I had a magical jump lesson this week. Perhaps life-changing. We shall see over time. But dang, it was super cool.
First, some background. When I was on my honeymoon, my barn hosted a clinic that neither I nor Trainer B could attend – but through those who did ride in the clinic she learned a new tool / technique for riding a jump course. (The clinician was Sinead Halpin. I want to give credit where it is due, but given that this is, like, thirdhand information, I do not vouch for its faithfulness to what was originally taught in the clinic. Nor do I mean to talk about these ideas that started in the clinic and claim them as mine or my trainer’s original thought. *End disclaimer*)
The technique is thus. As you ride, you say OUT LOUD these words: Canter. Corner. Contact. And then over the jump you say the lead you want to land on.
What is amazing is how all the stuff we do and think about on course is distilled into these four things. Get a good canter. Make a good turn through the corner. Push forward into contact on the approach. Land on the proper lead.
It was harder than I expected to keep all of this in my head alongside the actual course, but when I did, it was incredible. We had a great balanced canter, nice turns, I stopped pulling to the base, Duke was up in front of my leg, and we landed on the correct lead every. single. time.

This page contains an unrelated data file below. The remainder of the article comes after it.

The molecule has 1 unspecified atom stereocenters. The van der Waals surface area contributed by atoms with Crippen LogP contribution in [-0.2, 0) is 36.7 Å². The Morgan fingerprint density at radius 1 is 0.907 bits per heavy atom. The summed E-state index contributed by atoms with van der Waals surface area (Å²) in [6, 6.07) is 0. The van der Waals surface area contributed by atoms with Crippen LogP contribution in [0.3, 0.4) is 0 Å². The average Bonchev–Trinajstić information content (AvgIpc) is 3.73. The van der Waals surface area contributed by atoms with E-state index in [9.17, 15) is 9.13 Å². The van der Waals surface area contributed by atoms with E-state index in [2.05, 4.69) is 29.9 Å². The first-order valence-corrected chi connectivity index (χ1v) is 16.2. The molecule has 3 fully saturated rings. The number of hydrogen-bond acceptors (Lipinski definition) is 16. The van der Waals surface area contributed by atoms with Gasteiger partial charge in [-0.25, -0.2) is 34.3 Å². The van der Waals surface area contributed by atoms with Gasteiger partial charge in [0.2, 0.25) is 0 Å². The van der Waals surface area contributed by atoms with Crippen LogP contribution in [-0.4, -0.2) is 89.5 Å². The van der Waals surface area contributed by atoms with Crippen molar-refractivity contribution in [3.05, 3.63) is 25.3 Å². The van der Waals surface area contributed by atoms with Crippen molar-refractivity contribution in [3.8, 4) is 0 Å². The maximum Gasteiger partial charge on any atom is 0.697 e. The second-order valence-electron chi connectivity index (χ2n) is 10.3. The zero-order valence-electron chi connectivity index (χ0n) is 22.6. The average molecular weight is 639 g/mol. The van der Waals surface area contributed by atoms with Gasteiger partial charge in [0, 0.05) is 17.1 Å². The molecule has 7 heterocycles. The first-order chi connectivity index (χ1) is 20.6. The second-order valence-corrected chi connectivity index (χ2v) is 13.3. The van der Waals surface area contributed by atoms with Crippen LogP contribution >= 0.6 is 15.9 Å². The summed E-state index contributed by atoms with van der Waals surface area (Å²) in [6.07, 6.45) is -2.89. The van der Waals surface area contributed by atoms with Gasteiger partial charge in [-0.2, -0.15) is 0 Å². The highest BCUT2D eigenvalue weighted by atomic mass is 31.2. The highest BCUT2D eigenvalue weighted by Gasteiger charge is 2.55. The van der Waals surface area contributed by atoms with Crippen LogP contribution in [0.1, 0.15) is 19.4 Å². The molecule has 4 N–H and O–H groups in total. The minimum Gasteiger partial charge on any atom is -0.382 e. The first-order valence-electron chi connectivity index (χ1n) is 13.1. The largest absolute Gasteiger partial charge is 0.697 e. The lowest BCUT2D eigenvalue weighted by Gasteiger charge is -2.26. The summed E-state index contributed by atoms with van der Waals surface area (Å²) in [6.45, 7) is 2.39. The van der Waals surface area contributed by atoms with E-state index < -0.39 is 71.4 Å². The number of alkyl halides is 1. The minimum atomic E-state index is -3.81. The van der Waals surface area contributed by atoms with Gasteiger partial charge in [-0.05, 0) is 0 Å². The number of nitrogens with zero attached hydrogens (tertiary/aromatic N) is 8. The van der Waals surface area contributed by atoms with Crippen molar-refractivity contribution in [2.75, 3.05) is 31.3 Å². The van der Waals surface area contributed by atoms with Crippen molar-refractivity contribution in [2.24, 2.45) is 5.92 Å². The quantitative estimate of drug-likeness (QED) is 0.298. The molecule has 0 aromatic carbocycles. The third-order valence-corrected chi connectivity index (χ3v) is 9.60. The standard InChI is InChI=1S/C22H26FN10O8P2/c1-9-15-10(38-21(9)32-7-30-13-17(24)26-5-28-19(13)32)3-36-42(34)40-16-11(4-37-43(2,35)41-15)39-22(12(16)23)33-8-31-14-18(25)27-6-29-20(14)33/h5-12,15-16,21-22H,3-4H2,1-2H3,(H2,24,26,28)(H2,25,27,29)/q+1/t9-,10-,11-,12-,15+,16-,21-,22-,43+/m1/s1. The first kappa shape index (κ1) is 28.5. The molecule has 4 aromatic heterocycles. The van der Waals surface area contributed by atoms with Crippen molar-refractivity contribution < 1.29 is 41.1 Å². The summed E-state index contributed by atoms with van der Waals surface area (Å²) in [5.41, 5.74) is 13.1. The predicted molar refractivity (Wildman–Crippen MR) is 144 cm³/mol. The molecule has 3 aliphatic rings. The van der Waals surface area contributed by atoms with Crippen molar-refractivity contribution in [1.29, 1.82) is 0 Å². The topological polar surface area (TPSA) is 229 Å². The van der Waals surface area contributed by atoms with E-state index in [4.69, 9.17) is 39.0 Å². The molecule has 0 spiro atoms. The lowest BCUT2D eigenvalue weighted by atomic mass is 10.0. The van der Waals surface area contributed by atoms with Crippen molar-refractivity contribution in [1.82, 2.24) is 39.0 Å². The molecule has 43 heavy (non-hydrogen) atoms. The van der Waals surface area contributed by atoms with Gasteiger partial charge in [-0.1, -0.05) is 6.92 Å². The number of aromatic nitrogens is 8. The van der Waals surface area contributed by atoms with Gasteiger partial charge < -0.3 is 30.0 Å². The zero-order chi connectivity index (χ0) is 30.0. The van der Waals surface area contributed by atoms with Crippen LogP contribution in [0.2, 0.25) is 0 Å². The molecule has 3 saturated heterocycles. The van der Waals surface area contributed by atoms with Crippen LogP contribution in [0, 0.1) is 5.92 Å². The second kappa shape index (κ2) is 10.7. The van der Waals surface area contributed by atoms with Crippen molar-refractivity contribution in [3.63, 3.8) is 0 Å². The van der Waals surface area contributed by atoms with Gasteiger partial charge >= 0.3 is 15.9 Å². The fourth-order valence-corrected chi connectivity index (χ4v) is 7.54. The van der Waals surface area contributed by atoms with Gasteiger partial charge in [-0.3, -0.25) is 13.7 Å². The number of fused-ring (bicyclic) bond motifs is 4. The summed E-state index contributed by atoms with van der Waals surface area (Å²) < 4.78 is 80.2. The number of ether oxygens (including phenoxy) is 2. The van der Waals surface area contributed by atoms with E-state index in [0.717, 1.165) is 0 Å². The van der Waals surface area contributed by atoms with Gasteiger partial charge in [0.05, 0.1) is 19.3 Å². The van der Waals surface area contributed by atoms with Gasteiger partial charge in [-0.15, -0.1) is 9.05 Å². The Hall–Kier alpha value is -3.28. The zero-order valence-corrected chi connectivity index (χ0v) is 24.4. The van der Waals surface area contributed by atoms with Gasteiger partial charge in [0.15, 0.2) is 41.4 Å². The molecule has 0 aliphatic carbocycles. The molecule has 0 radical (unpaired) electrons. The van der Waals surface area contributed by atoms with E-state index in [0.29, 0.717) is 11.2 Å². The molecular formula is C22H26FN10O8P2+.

Also, side note: I’m kind of terrible at differentiating left and right. I know which direction I want to go, but I often mix up saying left or right. I do this when navigating for my husband, too. It’s never not embarrassing. But even when I would say, “Righ- no, left lead!” over a fence, we still would land on the correct one. Probably because I know we’re going left but sometimes I say right. Sometimes I would get scrambled and my brain would go “Corner! No, we turned already! Canter! NO – AH! CONTACT! JUMP OMG LEFT LEAD” and it still worked out. That only happened a couple of times.
5 thoughts on “Canter. Corner. Contact. Lead.”
Wow this is… shockingly like my lesson last night. We didn’t say the words out loud, but the whole concept of setting up different parts of the ride towards and away from a jump are super similar. Next time, I might say them out loud!
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Yes! Try it and let me know how it works!
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I have a similar mantra from a clinic 20 years ago about the approach to a jump – Turn Straight Forward Balance. Helps me get a good distance to the jump.
I love that! Having a mantra helps clarify the important pieces for me.